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Effectiveness of Interactive Video in Teaching Basic Photography Skills


A study was conducted to compare the relative effectiveness of interactive video (IV) and linear video (LV) as delivery modes for the acquisition of basic photography skills in an independent learning environment at the college level. It was postulated that a self-instructional, self-paced approach would be beneficial because of the wide diversity of photography skills and experience typically possessed by the students in the population. Using students enrolled in a teacher education program, participants were randomly assigned to either a control (N=64) or experimental (N=64) group and given a pretest covering key concepts incorporated in the videotapes. The control group was instructed via LV and the experimental group via IV. Students were given an alternative form of the same test (posttest) immediately following the treatment; in addition, an attitude test was administered which measured such items as rate of instruction, frustration level, technical problems, and motivation. Analysis of covariance was used to compare achievement of the control group with that of the experimental group. Results indicate that the IV group recorded significantly and consistently larger achievement gains than did the LV group. Students also preferred the interactive video approach over traditional instruction. A list of references completes the document. (JB)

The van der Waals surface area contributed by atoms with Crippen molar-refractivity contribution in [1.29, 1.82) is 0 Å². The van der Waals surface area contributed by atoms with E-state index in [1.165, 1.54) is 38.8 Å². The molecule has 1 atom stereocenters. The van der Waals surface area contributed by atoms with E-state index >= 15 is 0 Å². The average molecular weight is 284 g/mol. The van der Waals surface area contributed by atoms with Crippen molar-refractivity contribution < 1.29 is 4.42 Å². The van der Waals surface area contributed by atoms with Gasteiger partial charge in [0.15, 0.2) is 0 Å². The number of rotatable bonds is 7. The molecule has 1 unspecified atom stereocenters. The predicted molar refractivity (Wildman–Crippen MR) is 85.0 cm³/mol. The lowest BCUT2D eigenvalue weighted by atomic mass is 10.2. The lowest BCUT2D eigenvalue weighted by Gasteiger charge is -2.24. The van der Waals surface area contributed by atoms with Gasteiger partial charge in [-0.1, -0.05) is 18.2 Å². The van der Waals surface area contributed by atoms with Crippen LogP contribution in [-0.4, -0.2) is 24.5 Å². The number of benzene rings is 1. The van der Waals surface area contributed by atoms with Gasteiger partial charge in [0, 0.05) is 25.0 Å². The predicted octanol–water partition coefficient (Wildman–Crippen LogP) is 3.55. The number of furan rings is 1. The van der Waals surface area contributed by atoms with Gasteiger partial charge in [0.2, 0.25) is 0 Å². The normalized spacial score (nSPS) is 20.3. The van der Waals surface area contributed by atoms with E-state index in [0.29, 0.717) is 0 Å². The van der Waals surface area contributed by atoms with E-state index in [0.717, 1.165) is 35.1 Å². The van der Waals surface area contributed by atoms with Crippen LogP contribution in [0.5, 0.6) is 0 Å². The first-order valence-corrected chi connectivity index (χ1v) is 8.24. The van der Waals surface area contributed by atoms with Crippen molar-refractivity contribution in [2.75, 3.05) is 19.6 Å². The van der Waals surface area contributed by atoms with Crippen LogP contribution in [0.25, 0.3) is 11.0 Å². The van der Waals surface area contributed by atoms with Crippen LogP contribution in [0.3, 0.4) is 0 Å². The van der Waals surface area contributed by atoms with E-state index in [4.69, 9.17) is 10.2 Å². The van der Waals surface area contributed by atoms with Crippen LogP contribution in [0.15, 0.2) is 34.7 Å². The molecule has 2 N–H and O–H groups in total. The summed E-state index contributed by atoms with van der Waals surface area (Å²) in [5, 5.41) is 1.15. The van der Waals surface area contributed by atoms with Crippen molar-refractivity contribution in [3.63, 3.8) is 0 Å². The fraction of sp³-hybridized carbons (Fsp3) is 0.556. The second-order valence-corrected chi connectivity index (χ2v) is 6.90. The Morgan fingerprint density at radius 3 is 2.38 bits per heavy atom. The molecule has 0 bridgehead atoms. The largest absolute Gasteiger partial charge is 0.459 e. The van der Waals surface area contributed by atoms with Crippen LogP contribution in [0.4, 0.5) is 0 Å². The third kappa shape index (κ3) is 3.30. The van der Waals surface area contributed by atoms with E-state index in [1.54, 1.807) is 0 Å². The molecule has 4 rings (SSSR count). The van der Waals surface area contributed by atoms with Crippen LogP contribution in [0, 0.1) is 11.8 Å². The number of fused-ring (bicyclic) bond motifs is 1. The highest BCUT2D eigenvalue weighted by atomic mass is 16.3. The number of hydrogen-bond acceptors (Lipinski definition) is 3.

Abrams, A. Effectiveness of Interactive Video in Teaching Basic Photography Skills. Retrieved February 23, 2019 from .

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